Most common email emails providers such as Microsoft and Google offer it as a standard nowadays and it is very easy to set up. It works by sending a randomly generated code over text or to a code generator app to your device. Once you have received the code, you will need to fill it in to be able to gain access to your account.
3. Use SPAM filters
We all can agree that spam emails are annoying, but they can actually be very high-risk as well. By putting spam filters in place, you will have peace of mind that these unwanted and potentially dangerous emails are removed from your inbox. As a result, there is a much smaller chance that employees will click on potentially compromising links or attachments. At Serval IT Systems, we have spam filters built into our Hosted Desktops to ensure our customers are protected.
4. Avoid using public Wi-Fi
Public Wi-Fi is everywhere but is never secure. Data that is passed through it is unencrypted and therefore unsecure, making it the perfect place for cyber-criminals to find their next victim. So, while it may be tempting to check your emails while sat in a Costa coffee or when you’re waiting for a flight that has been delayed, DON’T.
Cyber criminals who violate computer security for their own personal gain are referred to as black hat hackers whereas those that do it for ethical reasons to protect people and systems are called white hat hackers.
Both of these forms of cyber-criminals use ‘network sniffers’. However, to hack public Wi-Fi, black hat hackers will use them specifically as they analyse data flowing through networks in order to gain access to sensitive and important information such as usernames and passwords.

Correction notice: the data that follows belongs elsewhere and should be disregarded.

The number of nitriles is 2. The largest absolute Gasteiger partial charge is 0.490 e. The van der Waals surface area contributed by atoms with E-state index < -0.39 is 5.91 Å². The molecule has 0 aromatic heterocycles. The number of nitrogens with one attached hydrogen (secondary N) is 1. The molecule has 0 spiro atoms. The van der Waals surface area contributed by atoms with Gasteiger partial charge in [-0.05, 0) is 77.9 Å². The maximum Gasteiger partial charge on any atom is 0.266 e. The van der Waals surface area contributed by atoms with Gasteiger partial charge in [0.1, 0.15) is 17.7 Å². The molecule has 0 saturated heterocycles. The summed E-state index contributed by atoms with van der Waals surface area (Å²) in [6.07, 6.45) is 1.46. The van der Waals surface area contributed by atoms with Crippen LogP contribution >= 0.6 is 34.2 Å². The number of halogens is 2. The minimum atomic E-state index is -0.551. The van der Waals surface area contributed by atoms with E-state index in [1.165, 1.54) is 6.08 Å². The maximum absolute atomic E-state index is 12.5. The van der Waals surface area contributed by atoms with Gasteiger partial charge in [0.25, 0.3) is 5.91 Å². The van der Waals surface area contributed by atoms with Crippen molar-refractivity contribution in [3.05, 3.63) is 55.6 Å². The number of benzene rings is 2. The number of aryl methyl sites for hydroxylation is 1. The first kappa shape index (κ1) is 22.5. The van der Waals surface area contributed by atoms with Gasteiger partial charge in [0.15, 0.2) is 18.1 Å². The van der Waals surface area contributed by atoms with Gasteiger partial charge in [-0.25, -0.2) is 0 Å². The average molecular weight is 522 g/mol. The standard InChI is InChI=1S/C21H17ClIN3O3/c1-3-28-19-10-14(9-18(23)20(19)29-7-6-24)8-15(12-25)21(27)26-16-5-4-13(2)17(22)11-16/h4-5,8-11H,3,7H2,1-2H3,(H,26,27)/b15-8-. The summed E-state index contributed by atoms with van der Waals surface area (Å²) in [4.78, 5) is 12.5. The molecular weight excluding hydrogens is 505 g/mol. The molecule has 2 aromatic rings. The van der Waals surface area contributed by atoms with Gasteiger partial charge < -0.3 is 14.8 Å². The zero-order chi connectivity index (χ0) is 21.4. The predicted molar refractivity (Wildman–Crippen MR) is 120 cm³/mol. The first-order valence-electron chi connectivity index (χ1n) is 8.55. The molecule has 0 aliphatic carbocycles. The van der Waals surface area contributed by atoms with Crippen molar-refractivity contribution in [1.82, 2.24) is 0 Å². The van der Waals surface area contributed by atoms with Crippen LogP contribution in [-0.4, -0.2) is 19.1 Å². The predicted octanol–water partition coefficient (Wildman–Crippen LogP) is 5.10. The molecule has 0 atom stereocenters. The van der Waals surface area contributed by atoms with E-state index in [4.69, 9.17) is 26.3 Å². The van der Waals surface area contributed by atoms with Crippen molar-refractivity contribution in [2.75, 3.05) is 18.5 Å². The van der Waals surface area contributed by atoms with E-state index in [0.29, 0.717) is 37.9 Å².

If it is not possible for you to connect to secure Wi-Fi to check your email, you should use your mobile internet which is far more secure than any public Wi-Fi connection.
5. Watch out for phishing emails
Phishing has evolved into one of the most common methods cyber-criminals use to attack. They do by using deceptive emails that appear to come from a familiar source, then trick them into downloading an attachment, clicking on a link or sending sensitive personal information. Here are 5 key tips to help you detect a potential phishing email.
– Check the email address, not just who it appears to come from. Cyber-criminals will often spoof the display name to appear to come from someone you are familiar with.
– Check for any grammatical errors and spelling mistakes. If the email is legitimate, it shouldn’t have poor grammar or spelling mistakes.